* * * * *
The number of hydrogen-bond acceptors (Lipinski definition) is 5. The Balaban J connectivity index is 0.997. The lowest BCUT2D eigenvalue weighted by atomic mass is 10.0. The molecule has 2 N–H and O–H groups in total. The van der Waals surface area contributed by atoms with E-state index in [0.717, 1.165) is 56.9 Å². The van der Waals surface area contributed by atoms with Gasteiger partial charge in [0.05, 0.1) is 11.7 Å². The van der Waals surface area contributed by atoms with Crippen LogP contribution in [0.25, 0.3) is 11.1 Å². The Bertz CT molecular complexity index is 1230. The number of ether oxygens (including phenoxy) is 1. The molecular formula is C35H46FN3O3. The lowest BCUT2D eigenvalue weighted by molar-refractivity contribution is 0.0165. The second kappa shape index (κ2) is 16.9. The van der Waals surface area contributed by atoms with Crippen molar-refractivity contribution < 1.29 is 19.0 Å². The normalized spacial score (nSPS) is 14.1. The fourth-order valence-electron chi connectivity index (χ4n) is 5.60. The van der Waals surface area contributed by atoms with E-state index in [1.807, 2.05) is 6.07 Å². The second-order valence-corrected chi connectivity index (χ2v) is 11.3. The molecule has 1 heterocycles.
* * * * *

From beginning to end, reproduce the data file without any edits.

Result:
The number of hydrogen-bond acceptors (Lipinski definition) is 5. The Balaban J connectivity index is 0.997. The lowest BCUT2D eigenvalue weighted by atomic mass is 10.0. The molecule has 2 N–H and O–H groups in total. The van der Waals surface area contributed by atoms with E-state index in [0.717, 1.165) is 56.9 Å². The van der Waals surface area contributed by atoms with Gasteiger partial charge in [0.05, 0.1) is 11.7 Å². The van der Waals surface area contributed by atoms with Crippen LogP contribution in [0.25, 0.3) is 11.1 Å². The Bertz CT molecular complexity index is 1230. The number of ether oxygens (including phenoxy) is 1. The molecular formula is C35H46FN3O3. The lowest BCUT2D eigenvalue weighted by molar-refractivity contribution is 0.0165. The second kappa shape index (κ2) is 16.9. The van der Waals surface area contributed by atoms with Crippen molar-refractivity contribution < 1.29 is 19.0 Å². The normalized spacial score (nSPS) is 14.1. The fourth-order valence-electron chi connectivity index (χ4n) is 5.60. The van der Waals surface area contributed by atoms with E-state index in [1.807, 2.05) is 6.07 Å². The second-order valence-corrected chi connectivity index (χ2v) is 11.3. The molecule has 1 heterocycles.